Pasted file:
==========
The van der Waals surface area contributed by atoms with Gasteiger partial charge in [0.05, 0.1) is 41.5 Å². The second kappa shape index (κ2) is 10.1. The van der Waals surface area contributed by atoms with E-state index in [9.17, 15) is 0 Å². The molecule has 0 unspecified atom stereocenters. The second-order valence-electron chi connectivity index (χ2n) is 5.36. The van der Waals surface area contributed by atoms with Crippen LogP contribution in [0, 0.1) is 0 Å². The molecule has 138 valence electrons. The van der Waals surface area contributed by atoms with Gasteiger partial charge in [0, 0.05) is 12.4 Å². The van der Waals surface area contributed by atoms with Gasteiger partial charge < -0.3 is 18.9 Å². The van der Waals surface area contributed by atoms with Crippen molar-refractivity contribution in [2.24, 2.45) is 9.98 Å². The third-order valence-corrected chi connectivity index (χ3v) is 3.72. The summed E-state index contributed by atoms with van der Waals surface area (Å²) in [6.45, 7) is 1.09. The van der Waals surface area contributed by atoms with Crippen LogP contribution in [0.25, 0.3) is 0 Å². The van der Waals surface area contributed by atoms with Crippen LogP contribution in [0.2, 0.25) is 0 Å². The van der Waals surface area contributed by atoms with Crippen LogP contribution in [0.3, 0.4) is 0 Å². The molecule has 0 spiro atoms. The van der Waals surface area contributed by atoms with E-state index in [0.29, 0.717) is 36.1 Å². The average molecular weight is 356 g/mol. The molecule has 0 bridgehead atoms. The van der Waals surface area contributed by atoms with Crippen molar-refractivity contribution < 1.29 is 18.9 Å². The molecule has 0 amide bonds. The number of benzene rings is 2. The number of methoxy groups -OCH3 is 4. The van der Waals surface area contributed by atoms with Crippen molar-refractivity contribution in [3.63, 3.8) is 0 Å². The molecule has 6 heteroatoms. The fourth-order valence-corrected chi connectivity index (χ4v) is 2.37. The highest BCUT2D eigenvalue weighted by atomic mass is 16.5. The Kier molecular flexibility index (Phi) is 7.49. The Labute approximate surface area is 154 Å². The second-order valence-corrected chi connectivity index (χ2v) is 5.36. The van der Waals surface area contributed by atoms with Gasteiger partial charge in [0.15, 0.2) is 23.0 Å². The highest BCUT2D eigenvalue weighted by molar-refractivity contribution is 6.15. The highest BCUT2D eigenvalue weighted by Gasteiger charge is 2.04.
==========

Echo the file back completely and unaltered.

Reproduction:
The van der Waals surface area contributed by atoms with Gasteiger partial charge in [0.05, 0.1) is 41.5 Å². The second kappa shape index (κ2) is 10.1. The van der Waals surface area contributed by atoms with E-state index in [9.17, 15) is 0 Å². The molecule has 0 unspecified atom stereocenters. The second-order valence-electron chi connectivity index (χ2n) is 5.36. The van der Waals surface area contributed by atoms with Crippen LogP contribution in [0, 0.1) is 0 Å². The molecule has 138 valence electrons. The van der Waals surface area contributed by atoms with Gasteiger partial charge in [0, 0.05) is 12.4 Å². The van der Waals surface area contributed by atoms with Gasteiger partial charge < -0.3 is 18.9 Å². The van der Waals surface area contributed by atoms with Crippen molar-refractivity contribution in [2.24, 2.45) is 9.98 Å². The third-order valence-corrected chi connectivity index (χ3v) is 3.72. The summed E-state index contributed by atoms with van der Waals surface area (Å²) in [6.45, 7) is 1.09. The van der Waals surface area contributed by atoms with Crippen LogP contribution in [0.25, 0.3) is 0 Å². The van der Waals surface area contributed by atoms with Crippen LogP contribution in [0.2, 0.25) is 0 Å². The van der Waals surface area contributed by atoms with Crippen LogP contribution in [0.3, 0.4) is 0 Å². The molecule has 0 spiro atoms. The van der Waals surface area contributed by atoms with E-state index in [0.29, 0.717) is 36.1 Å². The average molecular weight is 356 g/mol. The molecule has 0 bridgehead atoms. The van der Waals surface area contributed by atoms with Crippen molar-refractivity contribution < 1.29 is 18.9 Å². The molecule has 0 amide bonds. The number of benzene rings is 2. The number of methoxy groups -OCH3 is 4. The van der Waals surface area contributed by atoms with Crippen molar-refractivity contribution in [3.63, 3.8) is 0 Å². The molecule has 6 heteroatoms. The fourth-order valence-corrected chi connectivity index (χ4v) is 2.37. The highest BCUT2D eigenvalue weighted by atomic mass is 16.5. The Kier molecular flexibility index (Phi) is 7.49. The Labute approximate surface area is 154 Å². The second-order valence-corrected chi connectivity index (χ2v) is 5.36. The van der Waals surface area contributed by atoms with Gasteiger partial charge in [0.15, 0.2) is 23.0 Å². The highest BCUT2D eigenvalue weighted by molar-refractivity contribution is 6.15. The highest BCUT2D eigenvalue weighted by Gasteiger charge is 2.04.